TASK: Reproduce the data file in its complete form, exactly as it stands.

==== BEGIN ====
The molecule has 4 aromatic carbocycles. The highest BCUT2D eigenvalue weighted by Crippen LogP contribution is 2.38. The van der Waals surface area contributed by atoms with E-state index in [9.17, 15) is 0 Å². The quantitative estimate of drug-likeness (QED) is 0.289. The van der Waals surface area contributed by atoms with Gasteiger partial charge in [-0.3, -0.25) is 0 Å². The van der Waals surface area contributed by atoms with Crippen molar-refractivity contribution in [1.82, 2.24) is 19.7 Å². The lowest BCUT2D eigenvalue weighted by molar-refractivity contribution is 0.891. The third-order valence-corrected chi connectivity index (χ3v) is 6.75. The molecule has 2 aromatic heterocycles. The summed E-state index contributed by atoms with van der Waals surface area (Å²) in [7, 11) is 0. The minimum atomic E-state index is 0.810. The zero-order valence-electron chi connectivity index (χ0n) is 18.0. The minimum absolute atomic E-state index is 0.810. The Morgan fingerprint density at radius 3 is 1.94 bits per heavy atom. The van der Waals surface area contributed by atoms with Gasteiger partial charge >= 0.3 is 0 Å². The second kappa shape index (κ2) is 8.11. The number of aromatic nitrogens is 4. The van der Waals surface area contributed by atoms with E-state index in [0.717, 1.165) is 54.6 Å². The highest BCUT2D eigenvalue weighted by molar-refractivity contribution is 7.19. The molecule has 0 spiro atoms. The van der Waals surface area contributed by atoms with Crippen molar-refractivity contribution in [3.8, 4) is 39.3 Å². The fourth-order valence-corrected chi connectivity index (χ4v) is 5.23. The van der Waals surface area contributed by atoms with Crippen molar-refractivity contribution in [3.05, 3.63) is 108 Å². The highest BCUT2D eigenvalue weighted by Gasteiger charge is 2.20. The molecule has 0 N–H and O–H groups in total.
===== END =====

The molecule has 4 aromatic carbocycles. The highest BCUT2D eigenvalue weighted by Crippen LogP contribution is 2.38. The van der Waals surface area contributed by atoms with E-state index in [9.17, 15) is 0 Å². The quantitative estimate of drug-likeness (QED) is 0.289. The van der Waals surface area contributed by atoms with Gasteiger partial charge in [-0.3, -0.25) is 0 Å². The van der Waals surface area contributed by atoms with Crippen molar-refractivity contribution in [1.82, 2.24) is 19.7 Å². The lowest BCUT2D eigenvalue weighted by molar-refractivity contribution is 0.891. The third-order valence-corrected chi connectivity index (χ3v) is 6.75. The molecule has 2 aromatic heterocycles. The summed E-state index contributed by atoms with van der Waals surface area (Å²) in [7, 11) is 0. The minimum atomic E-state index is 0.810. The zero-order valence-electron chi connectivity index (χ0n) is 18.0. The minimum absolute atomic E-state index is 0.810. The Morgan fingerprint density at radius 3 is 1.94 bits per heavy atom. The van der Waals surface area contributed by atoms with Gasteiger partial charge >= 0.3 is 0 Å². The second kappa shape index (κ2) is 8.11. The number of aromatic nitrogens is 4. The van der Waals surface area contributed by atoms with E-state index in [0.717, 1.165) is 54.6 Å². The highest BCUT2D eigenvalue weighted by molar-refractivity contribution is 7.19. The molecule has 0 spiro atoms. The van der Waals surface area contributed by atoms with Crippen molar-refractivity contribution in [3.8, 4) is 39.3 Å². The fourth-order valence-corrected chi connectivity index (χ4v) is 5.23. The van der Waals surface area contributed by atoms with Crippen molar-refractivity contribution in [3.05, 3.63) is 108 Å². The highest BCUT2D eigenvalue weighted by Gasteiger charge is 2.20. The molecule has 0 N–H and O–H groups in total.